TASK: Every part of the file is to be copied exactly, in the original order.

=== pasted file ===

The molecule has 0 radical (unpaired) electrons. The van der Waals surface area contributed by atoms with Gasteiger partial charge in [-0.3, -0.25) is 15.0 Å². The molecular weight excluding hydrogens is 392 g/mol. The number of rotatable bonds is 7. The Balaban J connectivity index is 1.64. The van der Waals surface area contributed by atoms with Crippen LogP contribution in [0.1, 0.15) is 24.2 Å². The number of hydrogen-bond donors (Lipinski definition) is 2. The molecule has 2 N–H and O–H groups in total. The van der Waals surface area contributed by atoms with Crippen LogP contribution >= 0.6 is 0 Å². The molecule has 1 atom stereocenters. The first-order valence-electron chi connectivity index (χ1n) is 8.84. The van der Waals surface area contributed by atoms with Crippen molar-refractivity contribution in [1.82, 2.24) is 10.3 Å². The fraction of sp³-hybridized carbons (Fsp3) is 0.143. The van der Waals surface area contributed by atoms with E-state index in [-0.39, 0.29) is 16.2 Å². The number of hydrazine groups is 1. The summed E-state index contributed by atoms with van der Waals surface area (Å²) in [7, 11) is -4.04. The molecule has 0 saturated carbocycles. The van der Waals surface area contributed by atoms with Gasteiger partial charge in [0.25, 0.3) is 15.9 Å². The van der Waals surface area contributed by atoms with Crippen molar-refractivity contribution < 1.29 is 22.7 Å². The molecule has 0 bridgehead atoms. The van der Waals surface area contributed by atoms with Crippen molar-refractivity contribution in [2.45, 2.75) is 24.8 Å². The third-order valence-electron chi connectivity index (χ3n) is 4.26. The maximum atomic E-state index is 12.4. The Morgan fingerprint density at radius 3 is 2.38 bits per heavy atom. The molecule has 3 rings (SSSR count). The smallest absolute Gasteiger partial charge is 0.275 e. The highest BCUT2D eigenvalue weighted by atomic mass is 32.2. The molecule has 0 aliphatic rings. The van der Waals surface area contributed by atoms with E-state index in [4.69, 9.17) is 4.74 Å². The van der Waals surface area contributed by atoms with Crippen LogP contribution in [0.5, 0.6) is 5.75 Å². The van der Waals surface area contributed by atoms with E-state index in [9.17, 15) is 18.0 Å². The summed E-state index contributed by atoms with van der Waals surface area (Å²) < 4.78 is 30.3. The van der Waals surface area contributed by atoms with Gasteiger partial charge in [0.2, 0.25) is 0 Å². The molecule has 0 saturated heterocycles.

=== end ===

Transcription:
The molecule has 0 radical (unpaired) electrons. The van der Waals surface area contributed by atoms with Gasteiger partial charge in [-0.3, -0.25) is 15.0 Å². The molecular weight excluding hydrogens is 392 g/mol. The number of rotatable bonds is 7. The Balaban J connectivity index is 1.64. The van der Waals surface area contributed by atoms with Crippen LogP contribution in [0.1, 0.15) is 24.2 Å². The number of hydrogen-bond donors (Lipinski definition) is 2. The molecule has 2 N–H and O–H groups in total. The van der Waals surface area contributed by atoms with Crippen LogP contribution >= 0.6 is 0 Å². The molecule has 1 atom stereocenters. The first-order valence-electron chi connectivity index (χ1n) is 8.84. The van der Waals surface area contributed by atoms with Crippen molar-refractivity contribution in [1.82, 2.24) is 10.3 Å². The fraction of sp³-hybridized carbons (Fsp3) is 0.143. The van der Waals surface area contributed by atoms with E-state index in [-0.39, 0.29) is 16.2 Å². The number of hydrazine groups is 1. The summed E-state index contributed by atoms with van der Waals surface area (Å²) in [7, 11) is -4.04. The molecule has 0 saturated carbocycles. The van der Waals surface area contributed by atoms with Gasteiger partial charge in [0.25, 0.3) is 15.9 Å². The van der Waals surface area contributed by atoms with Crippen molar-refractivity contribution < 1.29 is 22.7 Å². The molecule has 0 bridgehead atoms. The van der Waals surface area contributed by atoms with Crippen molar-refractivity contribution in [2.45, 2.75) is 24.8 Å². The third-order valence-electron chi connectivity index (χ3n) is 4.26. The maximum atomic E-state index is 12.4. The Morgan fingerprint density at radius 3 is 2.38 bits per heavy atom. The molecule has 3 rings (SSSR count). The smallest absolute Gasteiger partial charge is 0.275 e. The highest BCUT2D eigenvalue weighted by atomic mass is 32.2. The molecule has 0 aliphatic rings. The van der Waals surface area contributed by atoms with E-state index in [4.69, 9.17) is 4.74 Å². The van der Waals surface area contributed by atoms with Crippen LogP contribution in [0.5, 0.6) is 5.75 Å². The van der Waals surface area contributed by atoms with E-state index in [9.17, 15) is 18.0 Å². The summed E-state index contributed by atoms with van der Waals surface area (Å²) < 4.78 is 30.3. The van der Waals surface area contributed by atoms with Gasteiger partial charge in [0.2, 0.25) is 0 Å². The molecule has 0 saturated heterocycles.